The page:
Chat applications are a fact of life now. Many employees in all sectors are using it to communicate and collaborate. The prevalence of this data type means that searching only standard document types such as emails is no longer sufficient if trying to unearth evidence in an investigation. The preservation, collection, review and production (to the authorities) of chat data pose unique challenges.
Through this series of blog posts, we will share some of our eDiscovery-related experiences of working with chat data and will provide tips on what to consider before and during an investigation.
Enterprise Chat and Collaboration Platforms
There are many chat platforms in use in workplaces today, each of which brings unique considerations. Some of the popular business chat tools that we encounter during investigations extend beyond basic chat functionality to include features such as collaboration, productivity tools and access to financial market data.
Enterprise Platform Features
Microsoft Teams Allows users to chat, call, video conference and collaborate. Often used in larger businesses that already subscribe to Microsoft 365.Skype for BusinessPart of the Microsoft Office suite, it allows users to chat, call, videoconference and collaborate. Often used in medium to large businesses which have not yet transitioned to Microsoft 365 cloud. Can also be found in Microsoft 365 organisations for legacy data or where Microsoft Teams has not yet been deployed.SlackAllows users to chat, call and collaborate within organised spaces for files, tools and people. Slack has various licensing tiers including Free, Pro, Business+, and Enterprise Grid which offer different features including export capabilities and custom message retention.Bloomberg TerminalUsed by financial institutions, Instant Bloomberg within Bloomberg Terminal allows collaboration between users and trading partners. All chats are archived and auditable, enabling firms to meet compliance requirements.Google ChatDeveloped by Google for its cloud-based Workspace environment. Initially designed for business environments, it has since been made available for general consumers.
Other popular chat data platforms include applications on mobile devices that are often used both in professional and personal capacities, such as WhatsApp, Facebook Messenger, Apple iMessage, Telegram, Signal, Google Chat, WeChat and Snapchat. Many of these applications allow chats and calls (including video calls), with some platforms’ functionality extending beyond these traditional features. For example, WeChat features microblogging and payment transaction functionality.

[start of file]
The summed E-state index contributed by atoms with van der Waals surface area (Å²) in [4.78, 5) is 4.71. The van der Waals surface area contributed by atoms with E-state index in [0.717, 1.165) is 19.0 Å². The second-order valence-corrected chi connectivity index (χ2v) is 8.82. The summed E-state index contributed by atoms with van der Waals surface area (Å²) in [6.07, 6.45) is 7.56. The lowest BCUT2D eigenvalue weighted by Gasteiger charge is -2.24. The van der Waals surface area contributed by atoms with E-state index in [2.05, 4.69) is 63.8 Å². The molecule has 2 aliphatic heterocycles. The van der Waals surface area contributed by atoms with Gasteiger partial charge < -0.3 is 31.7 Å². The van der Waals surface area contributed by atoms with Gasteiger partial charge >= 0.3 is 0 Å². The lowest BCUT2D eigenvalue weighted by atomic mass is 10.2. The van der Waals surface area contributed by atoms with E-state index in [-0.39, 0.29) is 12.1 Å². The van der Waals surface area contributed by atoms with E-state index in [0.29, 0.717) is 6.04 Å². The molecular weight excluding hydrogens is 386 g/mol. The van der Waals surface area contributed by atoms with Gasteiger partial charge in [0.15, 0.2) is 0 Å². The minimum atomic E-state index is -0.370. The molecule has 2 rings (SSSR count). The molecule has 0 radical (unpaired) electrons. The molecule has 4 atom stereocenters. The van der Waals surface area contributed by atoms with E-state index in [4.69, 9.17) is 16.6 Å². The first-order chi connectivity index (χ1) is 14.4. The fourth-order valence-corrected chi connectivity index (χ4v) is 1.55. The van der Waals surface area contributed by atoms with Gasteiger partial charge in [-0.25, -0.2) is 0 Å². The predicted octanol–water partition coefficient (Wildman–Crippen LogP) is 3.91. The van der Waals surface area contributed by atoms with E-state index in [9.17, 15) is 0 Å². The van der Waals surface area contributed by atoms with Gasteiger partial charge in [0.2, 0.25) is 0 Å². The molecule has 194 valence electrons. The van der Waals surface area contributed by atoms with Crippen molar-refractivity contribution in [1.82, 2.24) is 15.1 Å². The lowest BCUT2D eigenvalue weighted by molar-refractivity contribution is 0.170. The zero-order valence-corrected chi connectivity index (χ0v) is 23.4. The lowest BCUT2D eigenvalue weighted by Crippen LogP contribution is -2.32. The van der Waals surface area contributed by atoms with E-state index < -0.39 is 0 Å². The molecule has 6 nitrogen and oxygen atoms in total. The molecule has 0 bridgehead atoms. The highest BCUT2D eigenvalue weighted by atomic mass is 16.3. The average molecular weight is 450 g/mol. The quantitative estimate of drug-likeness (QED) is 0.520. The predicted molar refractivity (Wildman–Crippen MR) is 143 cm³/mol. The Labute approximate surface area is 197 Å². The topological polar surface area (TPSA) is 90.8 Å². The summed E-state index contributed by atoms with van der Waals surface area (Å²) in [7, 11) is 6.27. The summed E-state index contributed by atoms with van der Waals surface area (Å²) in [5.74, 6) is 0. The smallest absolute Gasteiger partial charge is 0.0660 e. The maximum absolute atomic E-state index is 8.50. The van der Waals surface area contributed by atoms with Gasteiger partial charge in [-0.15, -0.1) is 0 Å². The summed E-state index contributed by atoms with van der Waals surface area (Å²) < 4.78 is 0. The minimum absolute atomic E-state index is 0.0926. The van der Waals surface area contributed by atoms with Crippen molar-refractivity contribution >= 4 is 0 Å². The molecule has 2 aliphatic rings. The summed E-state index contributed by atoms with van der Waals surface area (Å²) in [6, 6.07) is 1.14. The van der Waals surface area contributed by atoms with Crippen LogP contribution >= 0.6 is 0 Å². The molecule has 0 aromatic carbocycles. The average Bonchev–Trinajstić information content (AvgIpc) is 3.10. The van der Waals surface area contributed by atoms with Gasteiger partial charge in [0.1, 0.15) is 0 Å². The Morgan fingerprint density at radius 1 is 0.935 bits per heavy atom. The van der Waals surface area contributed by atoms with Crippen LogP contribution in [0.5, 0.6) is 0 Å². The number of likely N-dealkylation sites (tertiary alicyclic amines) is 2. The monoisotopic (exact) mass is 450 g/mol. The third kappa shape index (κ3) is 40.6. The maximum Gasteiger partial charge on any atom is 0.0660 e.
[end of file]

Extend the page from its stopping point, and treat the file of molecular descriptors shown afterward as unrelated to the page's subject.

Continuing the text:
While many people think of these applications as personal accounts, some of these applications, eg WhatsApp, Google Chat and WeChat, are also available for corporate-wide use akin to the enterprise platforms detailed above.
Some of these channels may be authorised by an employer, but some may be used unofficially by staff for business purposes despite not being authorised to do so. Businesses may still be able to access these communications in the context of an investigation. See: Allenovery
Investigations always require analysis of historic communications. The ability to do this with chat varies according to its archiving capabilities. These can often be customised by users. With WhatsApp, users can choose to synchronise chat data to Google Drive, export chats or delete chats without archiving. Some chat platforms incorporate ephemeral or disappearing messages, with the automatic deletion settings controlled by users. Signal has a setting which allows messages to be deleted from both senders’ and the receivers' devices based on a chosen timeframe of up to 4 weeks.
These features increase security and privacy for users, however can give rise to employment issues, as well as regulatory problems for businesses that are required to keep business communication records for certain periods of time. The technology also makes it more difficult for the chat providers to share data with the authorities and relies on the willingness of the employee to grant access to their data.
The financial repercussions may sting. In December 2021 and September 2022, US regulators announced settlements with twelve financial institutions and assessed financial penalties totalling USD2 billion to resolve investigations by the SEC and CFTC into the institutions’ failure to monitor and preserve employees' text and messaging app business communications. Under the US DOJ’s recently revised Evaluation of Corporate Compliance Programs policy, prosecutors will not only look more closely at firms’ ability to produce data stored on third party messaging applications, but will also consider how usage policies are communicated to employees and whether such policies are consistently enforced. There has also been recent enforcement action in the UK.